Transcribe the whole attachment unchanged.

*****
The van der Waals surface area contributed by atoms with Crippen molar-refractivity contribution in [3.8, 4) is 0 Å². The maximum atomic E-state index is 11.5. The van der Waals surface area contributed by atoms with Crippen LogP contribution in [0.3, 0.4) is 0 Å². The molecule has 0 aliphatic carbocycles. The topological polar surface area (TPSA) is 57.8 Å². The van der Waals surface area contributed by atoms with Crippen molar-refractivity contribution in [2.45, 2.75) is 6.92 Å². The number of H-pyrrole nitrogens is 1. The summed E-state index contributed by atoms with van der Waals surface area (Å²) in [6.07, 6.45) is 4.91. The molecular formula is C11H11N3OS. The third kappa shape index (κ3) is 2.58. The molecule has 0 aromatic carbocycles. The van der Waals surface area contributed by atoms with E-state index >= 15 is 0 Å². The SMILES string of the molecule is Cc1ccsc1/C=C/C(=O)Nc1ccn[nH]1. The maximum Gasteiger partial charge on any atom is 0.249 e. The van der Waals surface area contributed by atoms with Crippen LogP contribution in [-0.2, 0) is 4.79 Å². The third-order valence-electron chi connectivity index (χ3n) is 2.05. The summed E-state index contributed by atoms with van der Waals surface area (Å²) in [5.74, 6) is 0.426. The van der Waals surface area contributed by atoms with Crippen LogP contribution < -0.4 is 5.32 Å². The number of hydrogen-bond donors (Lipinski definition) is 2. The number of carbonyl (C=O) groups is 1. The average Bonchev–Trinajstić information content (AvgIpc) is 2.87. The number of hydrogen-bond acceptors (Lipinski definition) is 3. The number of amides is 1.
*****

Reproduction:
The van der Waals surface area contributed by atoms with Crippen molar-refractivity contribution in [3.8, 4) is 0 Å². The maximum atomic E-state index is 11.5. The van der Waals surface area contributed by atoms with Crippen LogP contribution in [0.3, 0.4) is 0 Å². The molecule has 0 aliphatic carbocycles. The topological polar surface area (TPSA) is 57.8 Å². The van der Waals surface area contributed by atoms with Crippen molar-refractivity contribution in [2.45, 2.75) is 6.92 Å². The number of H-pyrrole nitrogens is 1. The summed E-state index contributed by atoms with van der Waals surface area (Å²) in [6.07, 6.45) is 4.91. The molecular formula is C11H11N3OS. The third kappa shape index (κ3) is 2.58. The molecule has 0 aromatic carbocycles. The van der Waals surface area contributed by atoms with E-state index >= 15 is 0 Å². The SMILES string of the molecule is Cc1ccsc1/C=C/C(=O)Nc1ccn[nH]1. The maximum Gasteiger partial charge on any atom is 0.249 e. The van der Waals surface area contributed by atoms with Crippen LogP contribution in [-0.2, 0) is 4.79 Å². The third-order valence-electron chi connectivity index (χ3n) is 2.05. The summed E-state index contributed by atoms with van der Waals surface area (Å²) in [5.74, 6) is 0.426. The van der Waals surface area contributed by atoms with Crippen LogP contribution < -0.4 is 5.32 Å². The number of hydrogen-bond donors (Lipinski definition) is 2. The number of carbonyl (C=O) groups is 1. The average Bonchev–Trinajstić information content (AvgIpc) is 2.87. The number of hydrogen-bond acceptors (Lipinski definition) is 3. The number of amides is 1.